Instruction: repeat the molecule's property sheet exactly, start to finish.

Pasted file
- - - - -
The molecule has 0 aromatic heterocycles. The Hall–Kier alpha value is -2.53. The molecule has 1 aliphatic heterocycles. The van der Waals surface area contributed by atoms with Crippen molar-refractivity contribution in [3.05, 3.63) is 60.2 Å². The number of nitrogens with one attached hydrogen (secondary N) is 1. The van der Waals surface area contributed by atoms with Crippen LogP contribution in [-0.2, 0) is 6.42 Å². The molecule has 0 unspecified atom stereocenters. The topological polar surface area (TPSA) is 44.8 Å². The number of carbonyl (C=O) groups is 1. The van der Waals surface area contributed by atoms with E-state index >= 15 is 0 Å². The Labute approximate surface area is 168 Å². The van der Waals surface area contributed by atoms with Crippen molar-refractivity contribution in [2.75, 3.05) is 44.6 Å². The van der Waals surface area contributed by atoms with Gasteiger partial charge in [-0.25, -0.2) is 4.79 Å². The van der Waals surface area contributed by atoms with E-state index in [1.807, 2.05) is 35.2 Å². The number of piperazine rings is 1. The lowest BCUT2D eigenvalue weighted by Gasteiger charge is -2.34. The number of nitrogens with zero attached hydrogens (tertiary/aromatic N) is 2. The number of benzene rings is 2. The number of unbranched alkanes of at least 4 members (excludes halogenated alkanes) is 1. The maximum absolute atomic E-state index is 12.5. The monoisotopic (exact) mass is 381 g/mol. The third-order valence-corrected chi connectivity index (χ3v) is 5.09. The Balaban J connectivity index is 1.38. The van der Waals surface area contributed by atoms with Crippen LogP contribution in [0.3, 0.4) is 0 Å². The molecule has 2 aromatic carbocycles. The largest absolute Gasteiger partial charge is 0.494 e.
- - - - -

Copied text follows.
The molecule has 0 aromatic heterocycles. The Hall–Kier alpha value is -2.53. The molecule has 1 aliphatic heterocycles. The van der Waals surface area contributed by atoms with Crippen molar-refractivity contribution in [3.05, 3.63) is 60.2 Å². The number of nitrogens with one attached hydrogen (secondary N) is 1. The van der Waals surface area contributed by atoms with Crippen LogP contribution in [-0.2, 0) is 6.42 Å². The molecule has 0 unspecified atom stereocenters. The topological polar surface area (TPSA) is 44.8 Å². The number of carbonyl (C=O) groups is 1. The van der Waals surface area contributed by atoms with E-state index >= 15 is 0 Å². The Labute approximate surface area is 168 Å². The van der Waals surface area contributed by atoms with Crippen molar-refractivity contribution in [2.75, 3.05) is 44.6 Å². The van der Waals surface area contributed by atoms with Gasteiger partial charge in [-0.25, -0.2) is 4.79 Å². The van der Waals surface area contributed by atoms with E-state index in [1.807, 2.05) is 35.2 Å². The number of piperazine rings is 1. The lowest BCUT2D eigenvalue weighted by Gasteiger charge is -2.34. The number of nitrogens with zero attached hydrogens (tertiary/aromatic N) is 2. The number of benzene rings is 2. The number of unbranched alkanes of at least 4 members (excludes halogenated alkanes) is 1. The maximum absolute atomic E-state index is 12.5. The monoisotopic (exact) mass is 381 g/mol. The third-order valence-corrected chi connectivity index (χ3v) is 5.09. The Balaban J connectivity index is 1.38. The van der Waals surface area contributed by atoms with Crippen LogP contribution in [0.3, 0.4) is 0 Å². The molecule has 2 aromatic carbocycles. The largest absolute Gasteiger partial charge is 0.494 e.